Gracie may be unwilling to admit that she views herself as a cowered and someone who runs away from her problems. This was evident by her walking away from Abel when he asked where her sister currently was and where she came from.  To cope with the trauma and guilt, we are introduced to Gracie, who may be a psychological manifestation created by Busi.  Gracie represents childhood innocence.  Having her continuously being pursued by the tokoloshe represents the fears which have followed her into adulthood.  Although she does not see the Tokoloshe herself, the little girl is adamant that she is being tormented by him.  Gracie is the bearer of foreshadowing, warning Busi that danger will come and when it has arrived.  Busi becomes stronger as she has someone to protect, allowing her another opportunity to keep someone safe and shift the focus onto.  It is safer to address Gracie’s fears than her own.  Gracie may also represent a young Busi.  Relying only on herself to watch over her from the wrong doings of adults.

 

The movie demonstrates how women are preyed upon and how some view unwanted advances as the victim’s fault.  Busi’s repressed nature gives her the appearance of being meek but she is not looking to draw attention to herself.  She cowers when others speak to her, particularly when predatorial men confront her or even try to rape her.  Yet she will fight back with force dispelling that she is weak by nature.  However, she is not meek; she is uncomfortable and is protecting herself from the world.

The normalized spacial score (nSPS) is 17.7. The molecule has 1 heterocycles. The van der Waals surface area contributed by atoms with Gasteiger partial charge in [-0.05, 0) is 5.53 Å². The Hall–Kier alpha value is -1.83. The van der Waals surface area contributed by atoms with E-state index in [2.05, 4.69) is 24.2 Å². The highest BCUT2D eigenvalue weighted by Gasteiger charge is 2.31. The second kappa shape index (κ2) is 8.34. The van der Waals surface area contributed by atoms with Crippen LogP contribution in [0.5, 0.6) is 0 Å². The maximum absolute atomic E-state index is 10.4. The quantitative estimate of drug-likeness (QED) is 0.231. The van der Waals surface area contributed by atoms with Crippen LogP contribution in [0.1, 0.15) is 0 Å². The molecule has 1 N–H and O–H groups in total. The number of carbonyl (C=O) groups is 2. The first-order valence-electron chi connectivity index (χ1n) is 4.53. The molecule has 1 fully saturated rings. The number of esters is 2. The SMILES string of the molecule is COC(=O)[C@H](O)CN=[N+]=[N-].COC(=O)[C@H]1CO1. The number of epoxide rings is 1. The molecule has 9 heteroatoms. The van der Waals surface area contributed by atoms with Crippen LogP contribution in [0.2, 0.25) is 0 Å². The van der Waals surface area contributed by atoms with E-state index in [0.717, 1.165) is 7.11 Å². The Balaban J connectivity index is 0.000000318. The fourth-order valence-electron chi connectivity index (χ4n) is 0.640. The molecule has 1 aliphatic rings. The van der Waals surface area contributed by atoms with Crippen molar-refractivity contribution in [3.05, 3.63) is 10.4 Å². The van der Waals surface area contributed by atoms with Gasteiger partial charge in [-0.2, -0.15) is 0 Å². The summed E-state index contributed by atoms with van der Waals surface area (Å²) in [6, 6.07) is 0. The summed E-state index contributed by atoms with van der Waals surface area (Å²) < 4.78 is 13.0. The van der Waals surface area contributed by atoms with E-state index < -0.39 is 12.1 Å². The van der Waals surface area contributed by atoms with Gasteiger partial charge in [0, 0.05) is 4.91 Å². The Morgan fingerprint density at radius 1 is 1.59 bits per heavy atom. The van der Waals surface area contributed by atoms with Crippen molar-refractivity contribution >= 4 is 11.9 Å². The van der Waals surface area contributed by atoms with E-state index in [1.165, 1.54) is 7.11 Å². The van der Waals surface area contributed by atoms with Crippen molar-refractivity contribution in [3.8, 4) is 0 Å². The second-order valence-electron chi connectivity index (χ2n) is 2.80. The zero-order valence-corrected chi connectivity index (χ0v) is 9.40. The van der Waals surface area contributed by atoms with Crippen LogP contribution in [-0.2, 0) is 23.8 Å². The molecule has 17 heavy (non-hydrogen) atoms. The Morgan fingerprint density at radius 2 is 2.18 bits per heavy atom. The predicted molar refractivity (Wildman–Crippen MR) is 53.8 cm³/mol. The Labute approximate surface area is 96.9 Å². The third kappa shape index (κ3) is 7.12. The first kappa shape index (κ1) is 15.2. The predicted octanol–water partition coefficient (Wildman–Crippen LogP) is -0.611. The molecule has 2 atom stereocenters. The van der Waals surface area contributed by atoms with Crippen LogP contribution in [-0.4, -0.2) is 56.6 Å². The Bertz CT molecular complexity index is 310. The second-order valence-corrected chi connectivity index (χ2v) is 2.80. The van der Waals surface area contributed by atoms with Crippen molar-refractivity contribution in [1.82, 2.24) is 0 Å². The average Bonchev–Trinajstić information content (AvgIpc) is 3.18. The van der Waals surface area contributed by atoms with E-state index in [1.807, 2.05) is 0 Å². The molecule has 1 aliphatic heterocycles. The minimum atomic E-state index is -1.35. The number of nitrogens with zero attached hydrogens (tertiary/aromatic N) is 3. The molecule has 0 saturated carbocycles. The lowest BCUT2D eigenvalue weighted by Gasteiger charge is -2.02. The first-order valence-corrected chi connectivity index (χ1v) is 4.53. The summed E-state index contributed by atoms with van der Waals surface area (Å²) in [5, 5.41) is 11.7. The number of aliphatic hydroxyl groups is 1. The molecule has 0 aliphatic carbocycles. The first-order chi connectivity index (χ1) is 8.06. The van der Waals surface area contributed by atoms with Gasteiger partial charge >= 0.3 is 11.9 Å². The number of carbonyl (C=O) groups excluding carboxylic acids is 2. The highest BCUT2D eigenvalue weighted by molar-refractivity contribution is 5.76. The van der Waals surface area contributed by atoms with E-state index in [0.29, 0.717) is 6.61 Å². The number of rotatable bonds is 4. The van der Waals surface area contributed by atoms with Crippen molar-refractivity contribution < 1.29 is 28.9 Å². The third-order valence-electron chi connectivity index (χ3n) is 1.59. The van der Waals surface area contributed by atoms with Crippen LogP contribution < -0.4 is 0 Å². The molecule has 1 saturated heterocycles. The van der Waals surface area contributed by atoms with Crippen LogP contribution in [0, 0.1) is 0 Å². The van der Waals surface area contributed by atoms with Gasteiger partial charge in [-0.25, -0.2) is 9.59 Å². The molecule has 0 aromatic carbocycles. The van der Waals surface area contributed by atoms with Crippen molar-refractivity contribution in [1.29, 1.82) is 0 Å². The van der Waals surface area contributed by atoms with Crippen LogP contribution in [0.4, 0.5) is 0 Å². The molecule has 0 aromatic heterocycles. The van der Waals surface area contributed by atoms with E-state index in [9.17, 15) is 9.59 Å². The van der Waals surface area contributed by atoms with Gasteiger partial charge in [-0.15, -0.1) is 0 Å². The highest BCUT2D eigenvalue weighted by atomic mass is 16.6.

After learning of her sister’s suicide, she returns home to bury Lindi, but ends up confronting her past.  In a dream, her sister presents herself and leads Busi through the fields where Gracie has wondered off to.  When she awakes, she searches for the little girl whom she finds.  Gracie leads her to the hut, the central source of her torment. Reluctant to go inside, she starts to walk away only to find the courage once told Lindi is in there.  Busi merges metaphorically into Gracie confronting her childhood trauma.  It is now that she learns what she must do to free herself.

 

There is more to this movie than being a thriller, everything has a purpose and meaning to it.  The use of long hallways solidifies the feeling of isolation and feeling trapped.  The lighting in this movie is used as a window into her psychological state.  You experience the trepidation that follows Busi and her descent into psychological withdraw as she fights her way out.

Angela McNichols

Horror ghoul since childhood. I started my horror passion at the age of six, when I would sneak and sit in the hallway next to my parent's bedroom and watch horror movies via their tv. I clearly remember being terrified watching Cujo and The Amyitiville Horror. My world was rocked in the 5th grade when I saw Night of the Living Dead and the Texas Chainsaw Massacre. A couple years later I would ride my bike every weekend to the ma and pa video store and get hypnotized by the amazing artwork on the VHS horror movie covers as I decided, painstakingly, which three I would rent. Fast forward to the pizza in my lap, the lights out and I'm all alone, then press play. I was terrified but loved the adrenaline. I sought out all things horror and continue to do so and have expanded my passion (thanks to a bank account) and now I consume all horror movies from the classics to current, foreign and broadside and I do not discriminate by sub-genres. Instagram: @ladylavay